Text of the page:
No one--that is no women--dared to say such things because no woman dared say "I count: my time and convenience matter as much as my kids' well-being so I will not sacrifice for them. Everyone, including me, counts as one, no one counts as more or less than one, and in case of a tie I come first."

Monday, October 10, 2005

Euthanasia: Me first--screw you!


a href="http://news.independent.co.uk/uk/this_britain/article318385.ece

The whole debate between conservatives and liberals seems to be distilled as one of whether getting what one wants is what is most important. I think it is.

But that's precisely why I oppose euthanasia. I want to survive as long as possible and I don't care how much of a burden I am on anyone. It's my life and all that I have. I don't want to be bullied or manipulated into having myself put down. I just want to live as long as I can--that's it. Fuck everyone else--I want to live.

I don't want some crappy little legislative policy empowering my relatives to pull the plug on me. It isn't a matter of stupid rules vs. what people want. It's what people want vs. what their relatives, and the state, want. Fuck them.

Friday, October 07, 2005

Kurt Vonnegut interviewed on PBS


NOW | PBS

What a detestable old fart. Speaking as an anthropology MA he notes that we need "little gangs," clans and extended families. Very romantic--he obviously hasn't seen tribalism on the ground in North Jersey--or even watched The Sopranos.

Vonnegut is of course a Humanist and, in fact, the honorary president of the Humanist Society. But this doesn't stop him from quoting the Beatitudes and making the conventional sanctimonious noises about how it didn't matter that Jesus wasn't God because what mattered were the marvelous things he said. Of course Vonnegut is very selective, citing the Sermon on the Mount but not the crackpot apocalyptic ranting or puritanical moralism.

He finishes with a little story about the joys of going out to buy ONE envelope and, on the way, smelling the flowers--waving to people in the street, chatting with salespeople and shoppers in the stores, concluding that we were "born to fart around." Well this is nice when you're an 85 year old millionaire celebrity. So sorry but I hate farting around--crapping around with the business of life makes me miserable and I am sick of hearing sanctimonious old farts preach about the virtue of going with the flow and stopping to smell the flowers.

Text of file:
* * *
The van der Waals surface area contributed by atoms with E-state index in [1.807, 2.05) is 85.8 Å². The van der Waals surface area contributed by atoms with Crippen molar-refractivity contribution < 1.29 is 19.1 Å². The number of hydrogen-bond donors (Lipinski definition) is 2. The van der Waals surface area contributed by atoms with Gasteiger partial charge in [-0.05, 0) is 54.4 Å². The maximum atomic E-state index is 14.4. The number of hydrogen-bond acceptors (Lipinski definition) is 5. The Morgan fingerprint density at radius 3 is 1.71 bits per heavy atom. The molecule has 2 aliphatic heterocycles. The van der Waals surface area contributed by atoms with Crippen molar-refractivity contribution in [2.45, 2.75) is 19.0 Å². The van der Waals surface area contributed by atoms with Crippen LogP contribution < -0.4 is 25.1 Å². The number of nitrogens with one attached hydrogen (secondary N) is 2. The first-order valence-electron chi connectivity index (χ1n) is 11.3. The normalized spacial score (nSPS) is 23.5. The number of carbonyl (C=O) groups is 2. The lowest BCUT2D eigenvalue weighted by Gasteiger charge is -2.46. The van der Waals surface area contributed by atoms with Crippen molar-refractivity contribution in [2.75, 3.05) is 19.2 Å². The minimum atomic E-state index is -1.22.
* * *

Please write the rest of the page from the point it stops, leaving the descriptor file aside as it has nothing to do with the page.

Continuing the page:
What a despicable, over-rated, self-satisfied, old fart--consecrated as a cultural icon because he succeed in distilling the adolescent cynicism of ten million over-privileged children 40 years ago.

Taking Turkey Personally


http://edition.cnn.com/2005/WORLD/europe/10/04/eu.turkeytalks

I've been following the Turkish bid to join the EU for years now, and taking it personally. I was nervous when I read that Austria opposed them and felt genuine relief and pure joy when there was an eleventh hour reprieve.

Modern Turkey surely is a state that played it right: under Ataturk it modernized, Westernized and secularized. The Arabic alphabet was out, Roman alphabet in; women were emancipated, veils were out and men's turbans as well. The aim was to be European.

If the EU had rejected Turkey it would have confirmed the worst fears of all cultural outsiders, in particular all Muslims, viz. that exclusion was inevitable: that no matter how acculturated a nation or individual became there would be no way to overcome "otherness"--and appearance. The message would have been clear: we don't care how committed you are to democracy and the values of the Enlightenment, how much you want to assimilate, how far you will go to adopt the values and policies of liberal European nations--we will not accept you because you are Other, and because we don't want lots of swarthy Mediterranean types with big mustaches and lots of body hair getting access to our countries.